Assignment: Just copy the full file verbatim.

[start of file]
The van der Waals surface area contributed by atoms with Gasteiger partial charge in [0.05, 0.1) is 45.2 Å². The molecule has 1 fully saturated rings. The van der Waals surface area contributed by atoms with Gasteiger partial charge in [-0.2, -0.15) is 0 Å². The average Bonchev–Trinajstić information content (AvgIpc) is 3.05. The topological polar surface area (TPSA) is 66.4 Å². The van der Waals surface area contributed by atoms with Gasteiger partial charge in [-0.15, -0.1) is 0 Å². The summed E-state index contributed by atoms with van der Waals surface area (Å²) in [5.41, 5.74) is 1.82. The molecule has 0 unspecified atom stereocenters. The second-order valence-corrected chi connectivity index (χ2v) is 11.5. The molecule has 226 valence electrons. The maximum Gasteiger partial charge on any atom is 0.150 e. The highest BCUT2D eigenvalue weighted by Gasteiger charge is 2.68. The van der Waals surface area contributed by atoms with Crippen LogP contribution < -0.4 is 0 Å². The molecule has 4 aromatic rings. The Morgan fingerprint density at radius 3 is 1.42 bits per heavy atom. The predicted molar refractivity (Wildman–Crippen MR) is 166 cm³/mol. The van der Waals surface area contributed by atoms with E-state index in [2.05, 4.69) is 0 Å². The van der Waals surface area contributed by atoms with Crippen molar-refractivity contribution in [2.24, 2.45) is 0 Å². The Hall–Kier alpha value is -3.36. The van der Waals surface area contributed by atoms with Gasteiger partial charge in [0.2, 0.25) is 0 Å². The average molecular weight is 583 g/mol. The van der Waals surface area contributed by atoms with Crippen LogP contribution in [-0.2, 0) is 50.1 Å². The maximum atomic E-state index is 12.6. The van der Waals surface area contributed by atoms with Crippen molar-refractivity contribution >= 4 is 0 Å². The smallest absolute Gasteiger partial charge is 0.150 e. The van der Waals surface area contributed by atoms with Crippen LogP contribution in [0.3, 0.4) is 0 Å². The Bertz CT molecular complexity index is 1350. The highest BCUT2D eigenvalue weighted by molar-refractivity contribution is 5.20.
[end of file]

The van der Waals surface area contributed by atoms with Gasteiger partial charge in [0.05, 0.1) is 45.2 Å². The molecule has 1 fully saturated rings. The van der Waals surface area contributed by atoms with Gasteiger partial charge in [-0.2, -0.15) is 0 Å². The average Bonchev–Trinajstić information content (AvgIpc) is 3.05. The topological polar surface area (TPSA) is 66.4 Å². The van der Waals surface area contributed by atoms with Gasteiger partial charge in [-0.15, -0.1) is 0 Å². The summed E-state index contributed by atoms with van der Waals surface area (Å²) in [5.41, 5.74) is 1.82. The molecule has 0 unspecified atom stereocenters. The second-order valence-corrected chi connectivity index (χ2v) is 11.5. The molecule has 226 valence electrons. The maximum Gasteiger partial charge on any atom is 0.150 e. The highest BCUT2D eigenvalue weighted by Gasteiger charge is 2.68. The van der Waals surface area contributed by atoms with Crippen LogP contribution < -0.4 is 0 Å². The molecule has 4 aromatic rings. The Morgan fingerprint density at radius 3 is 1.42 bits per heavy atom. The predicted molar refractivity (Wildman–Crippen MR) is 166 cm³/mol. The van der Waals surface area contributed by atoms with E-state index in [2.05, 4.69) is 0 Å². The van der Waals surface area contributed by atoms with Crippen molar-refractivity contribution in [2.24, 2.45) is 0 Å². The Hall–Kier alpha value is -3.36. The van der Waals surface area contributed by atoms with Gasteiger partial charge in [0.2, 0.25) is 0 Å². The average molecular weight is 583 g/mol. The van der Waals surface area contributed by atoms with Crippen LogP contribution in [-0.2, 0) is 50.1 Å². The maximum atomic E-state index is 12.6. The van der Waals surface area contributed by atoms with Crippen molar-refractivity contribution >= 4 is 0 Å². The smallest absolute Gasteiger partial charge is 0.150 e. The van der Waals surface area contributed by atoms with Crippen LogP contribution in [0.3, 0.4) is 0 Å². The Bertz CT molecular complexity index is 1350. The highest BCUT2D eigenvalue weighted by molar-refractivity contribution is 5.20.